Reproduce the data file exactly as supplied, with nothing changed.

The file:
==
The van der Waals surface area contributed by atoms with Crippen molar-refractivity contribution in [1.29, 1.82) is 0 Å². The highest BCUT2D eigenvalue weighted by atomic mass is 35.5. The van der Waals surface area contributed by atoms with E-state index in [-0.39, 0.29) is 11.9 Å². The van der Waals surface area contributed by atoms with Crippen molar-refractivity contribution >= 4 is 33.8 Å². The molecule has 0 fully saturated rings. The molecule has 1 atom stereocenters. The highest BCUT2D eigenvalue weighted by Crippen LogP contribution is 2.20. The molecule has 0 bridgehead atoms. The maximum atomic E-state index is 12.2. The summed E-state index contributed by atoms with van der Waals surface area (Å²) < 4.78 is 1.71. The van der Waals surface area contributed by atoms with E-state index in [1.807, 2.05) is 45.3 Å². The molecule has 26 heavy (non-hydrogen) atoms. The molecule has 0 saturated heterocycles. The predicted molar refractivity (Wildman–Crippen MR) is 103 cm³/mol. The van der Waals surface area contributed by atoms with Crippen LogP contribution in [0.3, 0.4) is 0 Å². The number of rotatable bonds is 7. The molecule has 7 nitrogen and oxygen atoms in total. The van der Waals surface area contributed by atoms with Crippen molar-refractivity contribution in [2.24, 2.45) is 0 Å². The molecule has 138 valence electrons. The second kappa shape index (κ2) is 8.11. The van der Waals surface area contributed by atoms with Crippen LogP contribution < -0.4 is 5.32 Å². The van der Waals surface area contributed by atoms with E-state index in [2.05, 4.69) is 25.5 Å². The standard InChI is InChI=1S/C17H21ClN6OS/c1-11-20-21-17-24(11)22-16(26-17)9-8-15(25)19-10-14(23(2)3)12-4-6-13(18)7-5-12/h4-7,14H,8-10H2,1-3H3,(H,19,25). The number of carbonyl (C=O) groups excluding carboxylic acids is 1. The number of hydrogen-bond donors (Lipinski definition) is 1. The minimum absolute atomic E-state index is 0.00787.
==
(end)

The van der Waals surface area contributed by atoms with Crippen molar-refractivity contribution in [1.29, 1.82) is 0 Å². The highest BCUT2D eigenvalue weighted by atomic mass is 35.5. The van der Waals surface area contributed by atoms with E-state index in [-0.39, 0.29) is 11.9 Å². The van der Waals surface area contributed by atoms with Crippen molar-refractivity contribution >= 4 is 33.8 Å². The molecule has 0 fully saturated rings. The molecule has 1 atom stereocenters. The highest BCUT2D eigenvalue weighted by Crippen LogP contribution is 2.20. The molecule has 0 bridgehead atoms. The maximum atomic E-state index is 12.2. The summed E-state index contributed by atoms with van der Waals surface area (Å²) < 4.78 is 1.71. The van der Waals surface area contributed by atoms with E-state index in [1.807, 2.05) is 45.3 Å². The molecule has 26 heavy (non-hydrogen) atoms. The molecule has 0 saturated heterocycles. The predicted molar refractivity (Wildman–Crippen MR) is 103 cm³/mol. The van der Waals surface area contributed by atoms with Crippen LogP contribution in [0.3, 0.4) is 0 Å². The number of rotatable bonds is 7. The molecule has 7 nitrogen and oxygen atoms in total. The van der Waals surface area contributed by atoms with Crippen molar-refractivity contribution in [2.24, 2.45) is 0 Å². The molecule has 138 valence electrons. The second kappa shape index (κ2) is 8.11. The van der Waals surface area contributed by atoms with Crippen LogP contribution < -0.4 is 5.32 Å². The van der Waals surface area contributed by atoms with E-state index in [2.05, 4.69) is 25.5 Å². The standard InChI is InChI=1S/C17H21ClN6OS/c1-11-20-21-17-24(11)22-16(26-17)9-8-15(25)19-10-14(23(2)3)12-4-6-13(18)7-5-12/h4-7,14H,8-10H2,1-3H3,(H,19,25). The number of carbonyl (C=O) groups excluding carboxylic acids is 1. The number of hydrogen-bond donors (Lipinski definition) is 1. The minimum absolute atomic E-state index is 0.00787.